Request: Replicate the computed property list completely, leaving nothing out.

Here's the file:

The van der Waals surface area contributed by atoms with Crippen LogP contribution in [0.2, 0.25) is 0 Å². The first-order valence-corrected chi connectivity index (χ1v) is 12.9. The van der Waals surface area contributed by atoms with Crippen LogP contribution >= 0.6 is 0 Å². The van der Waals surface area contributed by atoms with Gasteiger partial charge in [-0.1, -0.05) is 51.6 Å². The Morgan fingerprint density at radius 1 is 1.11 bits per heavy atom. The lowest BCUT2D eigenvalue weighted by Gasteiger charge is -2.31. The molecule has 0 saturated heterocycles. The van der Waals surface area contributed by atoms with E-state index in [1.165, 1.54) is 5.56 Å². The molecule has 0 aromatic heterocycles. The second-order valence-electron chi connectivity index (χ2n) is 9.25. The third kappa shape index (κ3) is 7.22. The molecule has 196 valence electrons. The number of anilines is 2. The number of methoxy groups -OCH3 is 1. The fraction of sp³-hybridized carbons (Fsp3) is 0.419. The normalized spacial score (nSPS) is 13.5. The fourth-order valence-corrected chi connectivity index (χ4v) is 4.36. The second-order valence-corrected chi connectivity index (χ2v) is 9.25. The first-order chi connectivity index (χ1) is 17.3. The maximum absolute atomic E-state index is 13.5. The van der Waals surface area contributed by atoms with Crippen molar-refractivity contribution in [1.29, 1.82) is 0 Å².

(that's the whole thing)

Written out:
The van der Waals surface area contributed by atoms with Crippen LogP contribution in [0.2, 0.25) is 0 Å². The first-order valence-corrected chi connectivity index (χ1v) is 12.9. The van der Waals surface area contributed by atoms with Crippen LogP contribution >= 0.6 is 0 Å². The van der Waals surface area contributed by atoms with Gasteiger partial charge in [-0.1, -0.05) is 51.6 Å². The Morgan fingerprint density at radius 1 is 1.11 bits per heavy atom. The lowest BCUT2D eigenvalue weighted by Gasteiger charge is -2.31. The molecule has 0 saturated heterocycles. The van der Waals surface area contributed by atoms with E-state index in [1.165, 1.54) is 5.56 Å². The molecule has 0 aromatic heterocycles. The second-order valence-electron chi connectivity index (χ2n) is 9.25. The third kappa shape index (κ3) is 7.22. The molecule has 196 valence electrons. The number of anilines is 2. The number of methoxy groups -OCH3 is 1. The fraction of sp³-hybridized carbons (Fsp3) is 0.419. The normalized spacial score (nSPS) is 13.5. The fourth-order valence-corrected chi connectivity index (χ4v) is 4.36. The second-order valence-corrected chi connectivity index (χ2v) is 9.25. The first-order chi connectivity index (χ1) is 17.3. The maximum absolute atomic E-state index is 13.5. The van der Waals surface area contributed by atoms with Crippen molar-refractivity contribution in [1.29, 1.82) is 0 Å².